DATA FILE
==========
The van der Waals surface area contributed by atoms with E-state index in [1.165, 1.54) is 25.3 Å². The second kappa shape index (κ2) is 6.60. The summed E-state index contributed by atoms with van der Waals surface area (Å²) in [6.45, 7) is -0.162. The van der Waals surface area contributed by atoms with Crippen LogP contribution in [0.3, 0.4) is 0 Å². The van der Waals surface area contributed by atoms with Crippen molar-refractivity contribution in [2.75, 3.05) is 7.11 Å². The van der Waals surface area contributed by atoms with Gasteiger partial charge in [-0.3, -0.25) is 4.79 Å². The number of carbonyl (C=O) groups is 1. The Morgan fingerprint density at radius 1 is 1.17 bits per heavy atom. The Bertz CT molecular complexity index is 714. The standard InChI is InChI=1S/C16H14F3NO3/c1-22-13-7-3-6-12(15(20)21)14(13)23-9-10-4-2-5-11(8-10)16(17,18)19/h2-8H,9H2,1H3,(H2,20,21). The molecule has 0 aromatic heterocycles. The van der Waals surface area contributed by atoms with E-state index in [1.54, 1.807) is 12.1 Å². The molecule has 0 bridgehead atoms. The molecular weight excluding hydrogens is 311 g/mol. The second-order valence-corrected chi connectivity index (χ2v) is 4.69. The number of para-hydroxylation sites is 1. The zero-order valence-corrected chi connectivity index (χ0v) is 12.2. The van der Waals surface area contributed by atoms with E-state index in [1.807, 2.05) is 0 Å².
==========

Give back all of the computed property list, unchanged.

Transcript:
The van der Waals surface area contributed by atoms with E-state index in [1.165, 1.54) is 25.3 Å². The second kappa shape index (κ2) is 6.60. The summed E-state index contributed by atoms with van der Waals surface area (Å²) in [6.45, 7) is -0.162. The van der Waals surface area contributed by atoms with Crippen LogP contribution in [0.3, 0.4) is 0 Å². The van der Waals surface area contributed by atoms with Crippen molar-refractivity contribution in [2.75, 3.05) is 7.11 Å². The van der Waals surface area contributed by atoms with Gasteiger partial charge in [-0.3, -0.25) is 4.79 Å². The number of carbonyl (C=O) groups is 1. The Morgan fingerprint density at radius 1 is 1.17 bits per heavy atom. The Bertz CT molecular complexity index is 714. The standard InChI is InChI=1S/C16H14F3NO3/c1-22-13-7-3-6-12(15(20)21)14(13)23-9-10-4-2-5-11(8-10)16(17,18)19/h2-8H,9H2,1H3,(H2,20,21). The molecule has 0 aromatic heterocycles. The van der Waals surface area contributed by atoms with E-state index in [1.54, 1.807) is 12.1 Å². The molecule has 0 bridgehead atoms. The molecular weight excluding hydrogens is 311 g/mol. The second-order valence-corrected chi connectivity index (χ2v) is 4.69. The number of para-hydroxylation sites is 1. The zero-order valence-corrected chi connectivity index (χ0v) is 12.2. The van der Waals surface area contributed by atoms with E-state index in [1.807, 2.05) is 0 Å².